The Richmond Police contingent (Captain, corporal, patrolman) seemed to give up at about that point as I was not going to let them direct the conversation and they seemed fresh out of ideas of how to get me to stop passing out stickers.

    One of the blue polo shirts from SMG Inc. then came over and asked if he could talk with me "over there [some distance from the crowd]." When I asked him if there was something that prevented him from talking with me "over here [where I was passing out stickers]" he threw up his hands and walked away.

    While all this was going on Dale & Diane were passing out stickers like gangbusters.

    Dale got a chance to see some of the SMG Inc. and Coliseum staff searching purses for contraband, He also talked with some of the Coliseum staff that we had met last weekend at the RPV Convention. It seems that as long as they did not have to deal with me they were fine talking with Dale. If only they knew the Mutt & Jeff routine being played on them!

    SMG Inc. did force people to take off the stickers and put them in a trash can before they entered. Even from where I was outside the entrance I could hear folks telling the SMG Inc. employees what they thought of the rule, and a few asking where it was posted that people could not come in wearing stickers, or why stickers were being disallowed wholesale instead of dealing with the few who might litter.

    In spite of the short time folks were allowed to keep their stickers on, it seems that the expense of printing up the stickers was well worth it. People had heard us talking with the SMG Inc. employees and RPD about the Coliseum being public property, and some seemed downright upset at the pettiness of the no-sticker rule. Others carried that past the no-sticker issue to petty tyranny of public officials in general. (It's great when PO'd people cluster at the entrance and talk in loud voices before actually going inside!)
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  10. #9
    VIP Member Array tns0038's Avatar
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    Pocket carry is the answer

    Concerts and other such civic event try that stuff all the time.

    That’s why when I’m headed there I leave my Glock 26 at home and pockets carry the little Kel-Tek P3AT 380. They never ask nothing, when you walk in with shorts, and your shirt tucked in.

  11. #10
    Member Array Loadedtech's Avatar
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    I read the VCDL report, and the coliseum staff were in the wrong here. They were whining about stickers???
    CHP holder. EDC G27. I support VCDL, so glad to have them fighting for my rights.

  12. #11
    Member Array LawyerDagget's Avatar
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    I think I'm missing something too...the problem was over wearing stickers on your shirt? How can they possibly prohibit that?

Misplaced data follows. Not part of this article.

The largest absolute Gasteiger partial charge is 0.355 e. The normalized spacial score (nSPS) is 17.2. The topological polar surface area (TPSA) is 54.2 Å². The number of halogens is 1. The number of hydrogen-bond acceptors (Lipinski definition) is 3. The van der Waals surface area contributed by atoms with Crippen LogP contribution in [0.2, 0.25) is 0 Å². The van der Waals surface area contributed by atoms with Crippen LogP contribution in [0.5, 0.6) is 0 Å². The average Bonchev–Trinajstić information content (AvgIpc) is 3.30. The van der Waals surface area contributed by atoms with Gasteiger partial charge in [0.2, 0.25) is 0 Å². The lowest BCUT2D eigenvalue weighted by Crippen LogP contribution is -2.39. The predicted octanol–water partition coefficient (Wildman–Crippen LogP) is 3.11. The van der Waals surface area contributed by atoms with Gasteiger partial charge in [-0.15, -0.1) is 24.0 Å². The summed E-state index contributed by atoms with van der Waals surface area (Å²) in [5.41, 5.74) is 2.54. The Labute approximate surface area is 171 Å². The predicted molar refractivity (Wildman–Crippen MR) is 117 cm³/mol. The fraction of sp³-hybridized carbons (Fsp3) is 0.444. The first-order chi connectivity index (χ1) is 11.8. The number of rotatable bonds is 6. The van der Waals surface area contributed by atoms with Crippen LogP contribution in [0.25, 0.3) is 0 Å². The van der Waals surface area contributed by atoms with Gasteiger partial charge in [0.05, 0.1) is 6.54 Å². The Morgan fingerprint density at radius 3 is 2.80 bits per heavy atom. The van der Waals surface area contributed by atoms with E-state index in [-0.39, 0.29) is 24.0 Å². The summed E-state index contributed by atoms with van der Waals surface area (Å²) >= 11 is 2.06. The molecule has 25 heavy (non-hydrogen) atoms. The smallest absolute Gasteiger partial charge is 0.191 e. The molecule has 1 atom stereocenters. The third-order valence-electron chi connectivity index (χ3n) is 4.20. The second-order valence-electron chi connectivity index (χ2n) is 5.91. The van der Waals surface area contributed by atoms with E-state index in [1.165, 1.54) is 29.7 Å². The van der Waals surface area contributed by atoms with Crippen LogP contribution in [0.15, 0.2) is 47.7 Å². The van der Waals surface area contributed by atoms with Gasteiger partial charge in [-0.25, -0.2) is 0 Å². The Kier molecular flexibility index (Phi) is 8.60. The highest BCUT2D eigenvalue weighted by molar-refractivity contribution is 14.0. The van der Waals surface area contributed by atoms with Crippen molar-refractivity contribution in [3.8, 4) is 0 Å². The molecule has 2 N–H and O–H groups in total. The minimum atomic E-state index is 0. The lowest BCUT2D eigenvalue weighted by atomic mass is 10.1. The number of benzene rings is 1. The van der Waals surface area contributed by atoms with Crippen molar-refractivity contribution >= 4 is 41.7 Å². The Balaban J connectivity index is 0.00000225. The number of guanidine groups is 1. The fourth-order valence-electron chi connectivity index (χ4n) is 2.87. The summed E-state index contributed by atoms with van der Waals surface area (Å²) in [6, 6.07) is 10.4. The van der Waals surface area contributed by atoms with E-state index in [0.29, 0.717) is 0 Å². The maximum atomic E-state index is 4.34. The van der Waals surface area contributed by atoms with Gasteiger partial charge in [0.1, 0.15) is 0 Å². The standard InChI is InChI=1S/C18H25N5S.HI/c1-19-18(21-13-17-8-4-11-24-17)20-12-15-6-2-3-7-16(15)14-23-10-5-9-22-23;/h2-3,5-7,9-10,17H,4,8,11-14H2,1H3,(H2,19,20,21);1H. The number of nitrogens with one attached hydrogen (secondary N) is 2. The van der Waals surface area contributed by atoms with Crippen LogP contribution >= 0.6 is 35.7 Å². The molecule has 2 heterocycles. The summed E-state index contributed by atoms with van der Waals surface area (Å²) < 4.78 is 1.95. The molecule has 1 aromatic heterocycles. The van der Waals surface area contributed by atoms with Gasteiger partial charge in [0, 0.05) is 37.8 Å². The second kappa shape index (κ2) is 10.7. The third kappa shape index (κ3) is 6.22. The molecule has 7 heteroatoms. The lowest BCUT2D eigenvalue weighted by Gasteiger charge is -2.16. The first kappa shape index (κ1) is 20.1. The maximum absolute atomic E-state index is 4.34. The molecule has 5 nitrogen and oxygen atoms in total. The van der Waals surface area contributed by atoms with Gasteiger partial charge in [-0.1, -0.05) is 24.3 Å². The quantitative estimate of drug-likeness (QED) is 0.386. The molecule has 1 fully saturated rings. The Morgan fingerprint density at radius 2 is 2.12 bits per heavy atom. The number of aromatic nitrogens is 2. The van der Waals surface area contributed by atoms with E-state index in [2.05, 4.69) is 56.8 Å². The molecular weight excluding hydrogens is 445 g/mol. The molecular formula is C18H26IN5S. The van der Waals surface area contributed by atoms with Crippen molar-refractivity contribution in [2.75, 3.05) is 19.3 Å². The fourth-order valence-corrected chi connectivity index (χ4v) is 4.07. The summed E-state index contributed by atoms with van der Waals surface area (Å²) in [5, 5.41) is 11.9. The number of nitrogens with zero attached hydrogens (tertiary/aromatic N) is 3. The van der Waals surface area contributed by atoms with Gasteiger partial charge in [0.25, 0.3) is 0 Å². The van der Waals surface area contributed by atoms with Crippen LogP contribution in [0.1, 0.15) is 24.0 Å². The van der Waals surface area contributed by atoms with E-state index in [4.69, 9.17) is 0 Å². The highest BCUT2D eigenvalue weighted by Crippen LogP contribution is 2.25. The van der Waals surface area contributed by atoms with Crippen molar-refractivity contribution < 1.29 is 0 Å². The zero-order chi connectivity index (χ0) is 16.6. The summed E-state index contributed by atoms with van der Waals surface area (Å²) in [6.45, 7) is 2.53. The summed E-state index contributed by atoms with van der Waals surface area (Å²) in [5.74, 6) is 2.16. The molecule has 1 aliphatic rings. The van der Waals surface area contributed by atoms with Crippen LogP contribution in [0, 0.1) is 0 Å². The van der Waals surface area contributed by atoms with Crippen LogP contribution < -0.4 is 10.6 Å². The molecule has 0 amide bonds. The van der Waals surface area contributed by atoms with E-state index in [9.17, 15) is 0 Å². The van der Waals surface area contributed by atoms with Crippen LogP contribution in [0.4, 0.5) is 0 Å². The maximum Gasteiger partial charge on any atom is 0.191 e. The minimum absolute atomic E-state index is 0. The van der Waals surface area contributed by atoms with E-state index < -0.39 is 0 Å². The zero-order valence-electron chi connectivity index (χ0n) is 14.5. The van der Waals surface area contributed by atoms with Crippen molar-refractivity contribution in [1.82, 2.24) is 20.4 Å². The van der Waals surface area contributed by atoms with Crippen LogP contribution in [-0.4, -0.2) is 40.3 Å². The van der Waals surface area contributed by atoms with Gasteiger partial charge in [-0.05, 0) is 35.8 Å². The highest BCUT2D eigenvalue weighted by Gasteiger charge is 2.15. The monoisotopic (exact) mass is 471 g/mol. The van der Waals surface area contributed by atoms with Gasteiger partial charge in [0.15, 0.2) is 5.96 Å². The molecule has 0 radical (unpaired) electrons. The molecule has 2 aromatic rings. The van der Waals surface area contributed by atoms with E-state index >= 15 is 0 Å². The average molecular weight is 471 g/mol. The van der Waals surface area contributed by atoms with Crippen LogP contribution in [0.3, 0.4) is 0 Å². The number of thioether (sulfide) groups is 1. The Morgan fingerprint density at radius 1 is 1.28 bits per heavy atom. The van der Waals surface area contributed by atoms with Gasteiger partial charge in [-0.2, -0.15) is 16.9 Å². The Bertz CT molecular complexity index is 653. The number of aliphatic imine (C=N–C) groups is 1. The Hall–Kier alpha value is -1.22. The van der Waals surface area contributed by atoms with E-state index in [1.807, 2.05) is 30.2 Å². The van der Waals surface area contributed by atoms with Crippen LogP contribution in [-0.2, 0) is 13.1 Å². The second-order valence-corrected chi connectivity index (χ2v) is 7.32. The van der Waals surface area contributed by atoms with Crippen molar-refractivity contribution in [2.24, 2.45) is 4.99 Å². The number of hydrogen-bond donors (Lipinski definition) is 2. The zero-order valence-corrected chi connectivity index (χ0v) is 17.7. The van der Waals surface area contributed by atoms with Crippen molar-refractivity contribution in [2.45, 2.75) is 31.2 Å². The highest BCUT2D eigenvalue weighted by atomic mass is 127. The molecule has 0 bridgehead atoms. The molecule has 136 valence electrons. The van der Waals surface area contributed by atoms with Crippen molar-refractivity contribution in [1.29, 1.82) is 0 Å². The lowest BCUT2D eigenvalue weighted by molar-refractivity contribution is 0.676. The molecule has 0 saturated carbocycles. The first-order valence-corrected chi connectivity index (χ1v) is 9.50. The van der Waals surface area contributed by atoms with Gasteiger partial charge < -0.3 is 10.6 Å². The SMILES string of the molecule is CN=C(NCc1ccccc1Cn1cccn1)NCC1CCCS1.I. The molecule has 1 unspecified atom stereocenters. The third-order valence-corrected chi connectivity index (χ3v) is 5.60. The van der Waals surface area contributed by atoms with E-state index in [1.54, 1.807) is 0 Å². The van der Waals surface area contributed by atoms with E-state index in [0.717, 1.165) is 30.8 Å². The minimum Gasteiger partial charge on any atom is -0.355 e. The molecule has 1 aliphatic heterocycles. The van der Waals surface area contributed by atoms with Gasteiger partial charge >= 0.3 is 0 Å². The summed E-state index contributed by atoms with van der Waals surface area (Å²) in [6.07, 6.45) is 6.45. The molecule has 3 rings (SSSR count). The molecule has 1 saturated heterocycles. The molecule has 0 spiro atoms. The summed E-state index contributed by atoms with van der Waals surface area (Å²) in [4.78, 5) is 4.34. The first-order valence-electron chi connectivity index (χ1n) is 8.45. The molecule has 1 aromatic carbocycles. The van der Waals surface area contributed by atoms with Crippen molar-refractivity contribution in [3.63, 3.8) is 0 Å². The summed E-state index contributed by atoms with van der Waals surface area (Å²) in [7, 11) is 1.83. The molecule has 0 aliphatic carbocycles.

13. #12
    Senior Member Array digitalexplr's Avatar
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    So will there be any legal action against the SMG folks in order to set a precedent for other such gatherings, only Internet postings that essentially mean nothing and cost the violators of rights nothing?
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  14. #13
    Member Array fireman836's Avatar
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    Quote Originally Posted by Oldskoolfan View Post
    It might be that the producers and people who rent the coliseum decide the rules when it is rented. This was probably a private event meaning that tickets would have to be purchased.


    Either way the rights of the property owner are absolute and more important then the second amendment when it comes to being on their private property. Your second amendment rights do not apply on the property of others if they don't wish them to. You are free to leave the property and to exercise your second amendment rights on other property.
    On private property the property owner rules. My house my rules! The Richmond Coliseum is public property and state preemption rules. It was not the show promoter it is the management company hired by the city to operate the coliseum for them that is trying to circumvent the law.
    I carry a bible and a gun. Your Point?

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    New Member Array wickedrider's Avatar
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    I read all of the posts and I have a question. I know that I am an idiot but...What is an RPV convention? What does RPV stand for.

  16. #15
    Ex Member Array Oldskoolfan's Avatar
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    Quote Originally Posted by fireman836 View Post
    On private property the property owner rules. My house my rules! The Richmond Coliseum is public property and state preemption rules. It was not the show promoter it is the management company hired by the city to operate the coliseum for them that is trying to circumvent the law.
    Ah, I was under the impression that the renter had enforced this. My mistake.